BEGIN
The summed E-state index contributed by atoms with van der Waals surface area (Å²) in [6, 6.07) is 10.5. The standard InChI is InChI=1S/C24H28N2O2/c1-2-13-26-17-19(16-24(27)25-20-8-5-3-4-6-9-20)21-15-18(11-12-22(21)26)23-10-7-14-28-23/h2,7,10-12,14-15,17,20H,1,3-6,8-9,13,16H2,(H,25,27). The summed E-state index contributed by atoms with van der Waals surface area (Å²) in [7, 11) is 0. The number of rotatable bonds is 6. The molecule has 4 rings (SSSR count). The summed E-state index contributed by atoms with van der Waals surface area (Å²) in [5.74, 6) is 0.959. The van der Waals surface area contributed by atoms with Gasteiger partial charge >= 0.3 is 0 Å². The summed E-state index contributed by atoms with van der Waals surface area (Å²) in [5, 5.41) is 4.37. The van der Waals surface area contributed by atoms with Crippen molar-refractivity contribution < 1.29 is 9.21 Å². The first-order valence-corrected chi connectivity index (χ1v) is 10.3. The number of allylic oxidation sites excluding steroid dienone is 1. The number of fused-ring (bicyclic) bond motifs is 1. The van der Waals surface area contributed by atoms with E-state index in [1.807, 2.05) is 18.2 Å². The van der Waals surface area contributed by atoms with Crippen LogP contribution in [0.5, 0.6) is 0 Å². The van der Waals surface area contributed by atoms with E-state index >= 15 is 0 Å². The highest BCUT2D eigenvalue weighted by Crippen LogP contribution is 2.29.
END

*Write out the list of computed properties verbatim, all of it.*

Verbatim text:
The summed E-state index contributed by atoms with van der Waals surface area (Å²) in [6, 6.07) is 10.5. The standard InChI is InChI=1S/C24H28N2O2/c1-2-13-26-17-19(16-24(27)25-20-8-5-3-4-6-9-20)21-15-18(11-12-22(21)26)23-10-7-14-28-23/h2,7,10-12,14-15,17,20H,1,3-6,8-9,13,16H2,(H,25,27). The summed E-state index contributed by atoms with van der Waals surface area (Å²) in [7, 11) is 0. The number of rotatable bonds is 6. The molecule has 4 rings (SSSR count). The summed E-state index contributed by atoms with van der Waals surface area (Å²) in [5.74, 6) is 0.959. The van der Waals surface area contributed by atoms with Gasteiger partial charge >= 0.3 is 0 Å². The summed E-state index contributed by atoms with van der Waals surface area (Å²) in [5, 5.41) is 4.37. The van der Waals surface area contributed by atoms with Crippen molar-refractivity contribution < 1.29 is 9.21 Å². The first-order valence-corrected chi connectivity index (χ1v) is 10.3. The number of allylic oxidation sites excluding steroid dienone is 1. The number of fused-ring (bicyclic) bond motifs is 1. The van der Waals surface area contributed by atoms with E-state index in [1.807, 2.05) is 18.2 Å². The van der Waals surface area contributed by atoms with Crippen LogP contribution in [0.5, 0.6) is 0 Å². The van der Waals surface area contributed by atoms with E-state index >= 15 is 0 Å². The highest BCUT2D eigenvalue weighted by Crippen LogP contribution is 2.29.